Whataboutism

And you are lynching Negroes

Whataboutism is a term describing a propaganda technique used by the Soviet Union in its dealings with the Western world during the Cold War. When criticisms were leveled at the Soviet Union, the response would be ‘What about…’ followed by the naming of an event in the Western world.

It represents a case of ‘tu quoque’ (Latin: ‘you also’) or the ‘appeal to hypocrisy,’ a logical fallacy which attempts to discredit the opponent’s position by asserting the opponent’s failure to act consistently in accordance with that position, without directly refuting or disproving the opponent’s initial argument.

The term describing the technique was popularized in 2008 by British journalist Edward Lucas in an article for ‘The Economist,’ who said it was a tactic observed in the politics of modern Russia during a resurgence of Cold War and Soviet-era mentality within Russia’s leadership.

One of the earliest uses of the technique, as reported by ‘The Atlantic,’ was in 1947 after American diplomat William Averell Harriman criticized ‘Soviet imperialism’ in a speech. A response in ‘Pravda’ by Soviet journalist Ilya Ehrenburg criticized the United States’ laws and policies regarding race and minorities and pointed out that Soviet consideration of them as ‘insulting to human dignity’ was not being used as an excuse to start a war.

At the end of the Cold War, the usage of the tactic began dying out, but saw a resurgence in post-Soviet Russia in relation to a number of human rights violations and other criticisms expressed to the Russian government. ‘The Guardian’ writer Miriam Elder commented that Vladimir Putin’s spokesman Dmitry Peskov used the tactic and that most criticisms on human rights violations had gone unanswered. Peskov responded to Elder’s article on the difficulty of dry-cleaning in Moscow with a whataboutism on the difficulty Russians experience in obtaining a visa to the United Kingdom.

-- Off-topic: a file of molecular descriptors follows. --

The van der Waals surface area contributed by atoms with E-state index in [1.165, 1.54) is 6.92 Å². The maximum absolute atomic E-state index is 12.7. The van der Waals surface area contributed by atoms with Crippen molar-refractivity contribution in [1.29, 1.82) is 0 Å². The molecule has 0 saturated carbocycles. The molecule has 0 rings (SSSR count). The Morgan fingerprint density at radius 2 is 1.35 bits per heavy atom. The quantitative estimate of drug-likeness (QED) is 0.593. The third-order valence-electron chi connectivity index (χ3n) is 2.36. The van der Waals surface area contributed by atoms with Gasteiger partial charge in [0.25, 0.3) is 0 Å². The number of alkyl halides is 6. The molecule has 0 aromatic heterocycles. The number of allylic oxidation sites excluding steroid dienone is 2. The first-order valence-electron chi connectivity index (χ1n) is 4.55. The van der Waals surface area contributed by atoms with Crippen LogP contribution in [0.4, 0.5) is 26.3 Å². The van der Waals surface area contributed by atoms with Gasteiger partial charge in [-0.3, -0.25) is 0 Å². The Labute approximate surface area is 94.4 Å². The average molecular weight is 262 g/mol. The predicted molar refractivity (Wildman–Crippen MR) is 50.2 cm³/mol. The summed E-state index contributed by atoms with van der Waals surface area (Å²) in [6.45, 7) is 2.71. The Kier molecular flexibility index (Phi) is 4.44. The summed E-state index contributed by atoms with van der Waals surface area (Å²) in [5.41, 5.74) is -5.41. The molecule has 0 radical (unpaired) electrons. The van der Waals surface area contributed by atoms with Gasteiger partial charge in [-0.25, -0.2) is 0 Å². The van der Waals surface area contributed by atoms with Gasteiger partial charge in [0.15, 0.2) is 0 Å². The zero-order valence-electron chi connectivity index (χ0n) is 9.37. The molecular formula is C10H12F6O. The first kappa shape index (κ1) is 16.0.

During the Cold War, the West countered whataboutism in two ways. The first was to ‘use points made by Russian leaders themselves’ so that they cannot be applied to a Western nation. The second was a push for Western nations to apply more self-criticism to their own media and government.

The term received new attention in 2014 during Russia’s annexation of Crimea and military intervention in Ukraine. It was also used in reference to Azerbaijan, which responded to criticism of its human rights record by holding parliamentary hearings on issues in the United States.

A similar term, ‘whataboutery’ was used in the United Kingdom in the 20th century, during The Troubles (the conflict in Northern Ireland).

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